Monday, July 2, 2012

G27: 80007784 Gournay-Warren


80007784. Gerard de Gournay & 80007785. Ediva de Warren

~1060, Gerard born in France, s/o 160015568. Hugh de Gournay & 160015569. Basile Flaitel.

‘Domino meo Hugone Gurnacensi et filio eius Girardo et uxore eius Basilia’ consented to the donation by ‘Radulfus cognomine Havoth’ to Jumi├Ęges. (S) FMG.

5/1066, Philip, age 14, became acting King of France.

10/14/1066, William the Conqueror defeated and killed King Harold at the Battle of Hastings to become King of England.

~1075, Edith born in England, d/o 639664244. Earl William de Warenne I & 639664245. Gundred ?.

1082, Gerard and his father witnessed the charter founding Holy Trinity of Caen, France, by King William.

9/9/1087, King William the Conqueror died; leaving Normandy to his son Robert, and England to his son William Rufus.

1088, Gerard supported William Rufus of England against against his brother duke Robert of Normandy, delivering Gournai, La Ferte-en-Bray, and Gaillefontaine. [Forming a barrier against France.]

1088-89, Duke Robert, with the help of King Philip of France, laid siege to and captured Gerard’s castle of La Ferte.

1089, Gerard held Ecouche.

Bef. 1091, Gerard married Aiedieve.

1091-92, Ralph de Tony, not getting help from Duke Robert, sought the help of his northern allies Stephen of Aumale and Gerard of Gournay, in his conflict with Guillaume, comte de Evreux. [This conflict lasted 3 years.]

2/1092, An agreement between King William of England and his brother Robert, duke of Normandy, Robert surrendered the lands of Gerard de Gournay and of Ralph de Conches [Tony] to William. (S) Robert Curthose, Aird, 2011, P140.

By 1093, Gerard’s father died.

1095, Robert, comte of Eu, Stephen de Aumale, and Girard de Gournai, Ralph de Conches, Robert, comte de Meuland, Walter Giffard, Philip de Briouze, and Richard de Courci were all firmly aligned with King William of England. Gerard was given multiple manors in Norfolk.

9/1096, Gerard de Gournai [and his wife] accompanied Duke Robert Courteheuze as he set out on crusade. They traveled south to Lucca, then Rome, then the south coast of Italy to the port of Bari. Not having access to ships, they wintered at Calabria.

4/1097, The crusaders sailed from Brindisi to Durazzo; then overland by the Via Egnatia road to Constantinople.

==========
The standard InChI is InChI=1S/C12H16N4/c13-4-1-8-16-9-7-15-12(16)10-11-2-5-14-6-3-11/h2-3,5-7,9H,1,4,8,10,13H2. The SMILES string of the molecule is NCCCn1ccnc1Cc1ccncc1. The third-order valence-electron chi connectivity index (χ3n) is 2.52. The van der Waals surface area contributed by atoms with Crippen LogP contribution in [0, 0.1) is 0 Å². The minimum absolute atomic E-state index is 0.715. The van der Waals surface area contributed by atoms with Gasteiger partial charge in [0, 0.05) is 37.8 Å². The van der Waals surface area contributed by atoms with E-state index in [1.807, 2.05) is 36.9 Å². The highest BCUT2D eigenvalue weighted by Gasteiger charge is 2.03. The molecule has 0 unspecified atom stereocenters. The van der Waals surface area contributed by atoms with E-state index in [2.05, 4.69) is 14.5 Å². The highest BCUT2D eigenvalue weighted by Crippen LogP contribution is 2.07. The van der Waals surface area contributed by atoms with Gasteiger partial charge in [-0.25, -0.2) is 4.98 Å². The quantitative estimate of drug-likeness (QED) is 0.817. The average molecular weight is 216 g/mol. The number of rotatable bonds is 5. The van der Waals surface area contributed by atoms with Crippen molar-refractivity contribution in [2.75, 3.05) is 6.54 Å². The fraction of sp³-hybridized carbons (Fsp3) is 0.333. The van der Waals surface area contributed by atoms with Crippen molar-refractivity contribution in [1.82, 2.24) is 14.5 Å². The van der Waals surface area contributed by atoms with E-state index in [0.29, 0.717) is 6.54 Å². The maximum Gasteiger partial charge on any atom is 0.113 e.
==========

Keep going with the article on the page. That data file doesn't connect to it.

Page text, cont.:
6/1097, The crusaders reached Nicea, joining a siege in process, while be harrassed by mounted archers of Kilij Arslan [who’s wife was in the city].

6/30/1097, Half the forces a day ahead of the other half encamped in a valley near Dorylaeum in Aisa Minor. The next moring they were attacked by archers of Kilij Arslan. Forming a defensive perimeter, they held off the attack until the Moslems were supprised by the arrival of the 2nd half of the force and had to flee, leaving behind horses and camels, as well as treasure. They then moved south.

8/1097, The crusaders reached Iconium in Asia Minor, closely populated by Armenian Christians.

8/1097, Traveling east, the crusaders engaged Seljuks at Heraclea, easily winning the city. The crusaders then divided their forces again, one part taking the Roman road that went shortest distance, but required difficult mountainous conditions; the other taking a longer, safer route, that could encounter early snowfalls. Gerard was with the Duke on the longer route with the main body of forces to Caesarea-in-Cappadocia.

1097, Leaving Caesarea, they traveled through the mountains capturing small towns including Coxon. [From a letter of Stephen of Blois: “… we conquered for the Lord all Romania and afterwards Cappadocia. And we learned that there was a certain Turkish prince Assam, dwelling in Cappadocia; thither we directed our course. All his castles we conquered by force and compelled him to flee to a certain very strong castle situated on a high rock …”] Clearing the Taurus mountains, they arrived at Antioch [which Stephen of Blois said of it: “a very great city, stronger than one can imagine, and utterly impregnable.”]

10/1097 at Antioch, the crusaders 1st captured the Iron Bridge to seal access from the east.

12/1097-2/1098, Cold and rain prevented much activity. [A chronicler noted that by February, as many had died of sickness as had died in battle.]

6/3/1098, In a swift assualt through gates opened by crusaders that had scaled the walls at night, Antioch fell. The next day they were attacked by a Moslem army of Kerbogha, who laid siege to the city. [During this time they discovered the lance that was used to pierce the side of Jesus – which they saw as divine intervention on their part.]

6/28/1098, The crusaders went on the offensive and attacked, driving off the disorganized opposition.

1/13/1099, The crusaders started towards Tripoli [leaving there May 16th], and then to Jerusalem.

6/7/1099, The main army came in sight of Jerusalem.

7/8/1099, Gerard with the crusaders captured Jerusalem.

8/12/1099, Gerard fought with Duke Robert at the battle of Ascalon.

By 2/1100, Gerard’s mother died. (S) FMG.

1100, Gerard returned from the crusade.

8/2/1100, Henry I crowned King of England.

1104, Gerard living.

Gerard died on a pilgrimage to Jerusalem. [Edith was with him.]

Ediva married 2nd Dreux de Monceaux.

(S) The Record of the House of Gournay, Gurney, 1845, P84. (S) Conqueror’s Son, Lack, 2007.

Family notes:

·         Some biographies have Gerard dying at Antioch in 1098; but the record states “Hughes de Gournay”. (S) FMG.

Children of Gerard and Ediva:

i. Amice de Gournay, born ? in France.

Bef. 6/1189, Amice married Richard de Talbot. (S) FMG.

ii. Hugh de Gournay (40003892), born ~1092 in France.

iii. Gundred de Gournay (378250241), born ~1095 in France.

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